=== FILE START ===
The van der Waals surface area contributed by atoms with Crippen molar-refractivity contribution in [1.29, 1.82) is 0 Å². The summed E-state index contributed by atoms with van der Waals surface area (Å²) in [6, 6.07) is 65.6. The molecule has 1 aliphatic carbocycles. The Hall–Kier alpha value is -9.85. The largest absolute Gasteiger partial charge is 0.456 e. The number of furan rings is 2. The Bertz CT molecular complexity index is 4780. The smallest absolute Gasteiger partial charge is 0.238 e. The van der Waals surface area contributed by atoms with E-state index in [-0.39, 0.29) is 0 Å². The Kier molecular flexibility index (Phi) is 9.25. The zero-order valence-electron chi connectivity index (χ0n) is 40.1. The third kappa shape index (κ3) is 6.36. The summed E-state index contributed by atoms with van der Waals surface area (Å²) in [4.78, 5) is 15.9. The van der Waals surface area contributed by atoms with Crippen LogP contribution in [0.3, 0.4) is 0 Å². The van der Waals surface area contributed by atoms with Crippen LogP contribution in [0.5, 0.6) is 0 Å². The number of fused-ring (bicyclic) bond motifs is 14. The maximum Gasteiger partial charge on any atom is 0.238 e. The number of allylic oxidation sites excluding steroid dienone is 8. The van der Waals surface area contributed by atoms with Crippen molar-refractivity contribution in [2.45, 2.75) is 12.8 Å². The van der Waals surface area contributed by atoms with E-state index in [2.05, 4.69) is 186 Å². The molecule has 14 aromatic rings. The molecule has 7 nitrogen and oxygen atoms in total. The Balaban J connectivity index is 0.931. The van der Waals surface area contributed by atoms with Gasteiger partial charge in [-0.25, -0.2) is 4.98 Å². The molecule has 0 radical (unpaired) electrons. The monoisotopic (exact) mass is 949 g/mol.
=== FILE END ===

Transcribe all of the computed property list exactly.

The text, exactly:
The van der Waals surface area contributed by atoms with Crippen molar-refractivity contribution in [1.29, 1.82) is 0 Å². The summed E-state index contributed by atoms with van der Waals surface area (Å²) in [6, 6.07) is 65.6. The molecule has 1 aliphatic carbocycles. The Hall–Kier alpha value is -9.85. The largest absolute Gasteiger partial charge is 0.456 e. The number of furan rings is 2. The Bertz CT molecular complexity index is 4780. The smallest absolute Gasteiger partial charge is 0.238 e. The van der Waals surface area contributed by atoms with E-state index in [-0.39, 0.29) is 0 Å². The Kier molecular flexibility index (Phi) is 9.25. The zero-order valence-electron chi connectivity index (χ0n) is 40.1. The third kappa shape index (κ3) is 6.36. The summed E-state index contributed by atoms with van der Waals surface area (Å²) in [4.78, 5) is 15.9. The van der Waals surface area contributed by atoms with Crippen LogP contribution in [0.3, 0.4) is 0 Å². The van der Waals surface area contributed by atoms with Crippen LogP contribution in [0.5, 0.6) is 0 Å². The number of fused-ring (bicyclic) bond motifs is 14. The maximum Gasteiger partial charge on any atom is 0.238 e. The number of allylic oxidation sites excluding steroid dienone is 8. The van der Waals surface area contributed by atoms with Crippen molar-refractivity contribution in [2.45, 2.75) is 12.8 Å². The van der Waals surface area contributed by atoms with E-state index in [2.05, 4.69) is 186 Å². The molecule has 14 aromatic rings. The molecule has 7 nitrogen and oxygen atoms in total. The Balaban J connectivity index is 0.931. The van der Waals surface area contributed by atoms with Gasteiger partial charge in [-0.25, -0.2) is 4.98 Å². The molecule has 0 radical (unpaired) electrons. The monoisotopic (exact) mass is 949 g/mol.